When Brigitte Schär takes to the stage, she owns it. As soon as she steps into the limelight, she is a writer, a singer and a performer all at once.
The 59-year-old started her career as a storyteller in 1988 in Switzerland and has been performing worldwide since. On her way to this year’s Ubud Writers and Readers Festival in Bali, she stopped by in the capital to showcase her multimedia theatrical storytelling skills to a mesmerized audience. Her performance is based on her own books “The Singer”, “The Blind Fairy” and “Stories of the Roll and the Rest”, and it also included her illustrated video “Death and Life”.
Schär studied German Philology, European Folk Literature and French Literature before working as German teacher and doing voice recordings in the studio. At the same time, she began making more and more public appearances as both singer, strongly influenced by jazz, and artistic performer.
Schär has written numerous books for both adults and children and received numerous awards, including the Swiss Children's Literature Award 2011. Her books have been translated into 16 languages, and some were adapted for theater plays and radio. As a solo performer, she has been invited to the United States, Canada, Asia and almost every country in Europe.
The Swiss performer has been involved in many multimedia projects related to dance, theater, video, and film. As both a writer and an artist, Schär seeks to create an original link of her own literary work to theatrical “reading-performances” and “concert-readings” for both adults and children.
Her appearance at the Goethe-Institut Jakarta in October definitely triggered the audience’s imagination as soon as she entered the stage and started to tell perform. It was an amazing one-woman-show, during which Schär was speaking, rapping, singing and impersonating the characters of her stories. At the same time, she maximized the tool of multimedia to turn her performance into an entertaining and fun experience.
Many people in the audience seemed taken aback by the multi-talented Schär and her jaw-dropping performance. After the show, some were heard arguing about Schär’s profession – was she a singer, a storyteller, a writer? In the end, it becomes clear that she is all of these things and more: a performer in the truest sense of the word.
Schär took the time to speak to NOW! Jakarta after the show.
What was your motivation to become a multimedia storyteller?
First I was a singer, and then I slowly began to combine my music with my literature. My background as a jazz singer and in experimental music, combined with my abilities as a writer, made me think about uniting music with literature. I didn’t just want to sit on a stage and read from my book – that seemed quite boring to me, and people can do that on their own. It is especially important to do something different when you have children in the audience, to surprise and entertain them with my stories, so I present my book by using different voices and sounds, and creating songs as well.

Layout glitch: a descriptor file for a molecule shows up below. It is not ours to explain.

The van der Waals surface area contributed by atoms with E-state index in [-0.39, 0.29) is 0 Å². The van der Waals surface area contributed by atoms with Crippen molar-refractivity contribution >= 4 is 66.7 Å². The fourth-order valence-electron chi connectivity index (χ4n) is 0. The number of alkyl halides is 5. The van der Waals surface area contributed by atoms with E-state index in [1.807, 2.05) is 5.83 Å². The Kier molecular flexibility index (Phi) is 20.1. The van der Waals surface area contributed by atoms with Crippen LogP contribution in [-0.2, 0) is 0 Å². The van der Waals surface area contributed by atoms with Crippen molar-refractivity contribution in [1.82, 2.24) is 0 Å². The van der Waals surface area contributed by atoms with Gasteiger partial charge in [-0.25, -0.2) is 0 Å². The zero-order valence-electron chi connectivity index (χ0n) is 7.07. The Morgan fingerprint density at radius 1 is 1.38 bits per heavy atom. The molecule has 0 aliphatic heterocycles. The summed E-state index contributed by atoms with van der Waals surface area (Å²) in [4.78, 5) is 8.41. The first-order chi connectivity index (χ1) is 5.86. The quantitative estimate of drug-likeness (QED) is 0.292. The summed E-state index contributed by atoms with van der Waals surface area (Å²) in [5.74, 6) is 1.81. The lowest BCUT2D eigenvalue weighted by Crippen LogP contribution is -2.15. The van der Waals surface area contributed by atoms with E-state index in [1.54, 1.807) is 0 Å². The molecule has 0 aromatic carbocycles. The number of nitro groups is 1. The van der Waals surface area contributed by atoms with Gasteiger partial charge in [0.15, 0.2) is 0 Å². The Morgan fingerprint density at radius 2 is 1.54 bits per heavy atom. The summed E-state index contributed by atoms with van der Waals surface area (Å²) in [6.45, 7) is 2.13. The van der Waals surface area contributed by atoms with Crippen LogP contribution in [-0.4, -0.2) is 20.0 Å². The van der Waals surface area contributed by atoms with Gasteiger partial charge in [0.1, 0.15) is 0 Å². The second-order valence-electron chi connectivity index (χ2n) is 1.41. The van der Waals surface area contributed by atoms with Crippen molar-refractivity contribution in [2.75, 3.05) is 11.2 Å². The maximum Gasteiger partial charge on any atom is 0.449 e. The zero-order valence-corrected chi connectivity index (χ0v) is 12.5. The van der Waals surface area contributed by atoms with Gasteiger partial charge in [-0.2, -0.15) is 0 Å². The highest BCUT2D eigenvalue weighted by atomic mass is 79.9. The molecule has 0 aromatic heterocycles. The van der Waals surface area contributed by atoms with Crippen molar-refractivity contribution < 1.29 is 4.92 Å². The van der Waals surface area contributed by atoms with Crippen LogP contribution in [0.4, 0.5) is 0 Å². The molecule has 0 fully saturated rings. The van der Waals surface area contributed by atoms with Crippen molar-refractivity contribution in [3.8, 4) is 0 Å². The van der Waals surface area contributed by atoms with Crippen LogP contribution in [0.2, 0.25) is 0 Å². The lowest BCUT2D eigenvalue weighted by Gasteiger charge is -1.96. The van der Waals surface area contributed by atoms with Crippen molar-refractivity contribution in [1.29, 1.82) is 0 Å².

What is your vision as a storyteller?
There’s a lot going on in the world right now, and it can be frustrating. At the same time, it gives me many potential topics to talk about, but in a poetic way. I’m grateful to be able to perform in many different countries. As an artist, it is really exciting when people are waiting for you to come on stage, to perform, and I enjoy traveling around the world.
How long have you developed this particular performance?
I started coming up with the concept maybe 20 years ago. It was quite challenging at the beginning because I wasn’t sure if my literature really needed music. But I learned to combine both, and the process was a long one. In theater, you always work with a director, but I direct my own show, do everything by myself. That way, I am free to tell my story the way I want to.
Have you ever had a bad experience as a storyteller?
As a performer, you have to factor in the possibility that the audience might get bored. One time, I was on stage and realized that I had been at it for two hours, but the people were still there. I was wondering, are they really still listening to me? [laughs] It is different with children, as they have a short attention span and are very active. That’s why I turned my books into multimedia CDs as well.
Do you know of any other performers in Switzerland who do what you do?
I don’t think there is anybody out there. Of course, there are other storytellers, but my style is quite unique. I have created it myself and have perfected it for many years.
Where are you going next?
I will go to Bali to perform at the Ubud Writers and Readers Festival. Afterwards, in November, I am scheduled to go to Chile and Uruguay for a presentation about art and storytelling.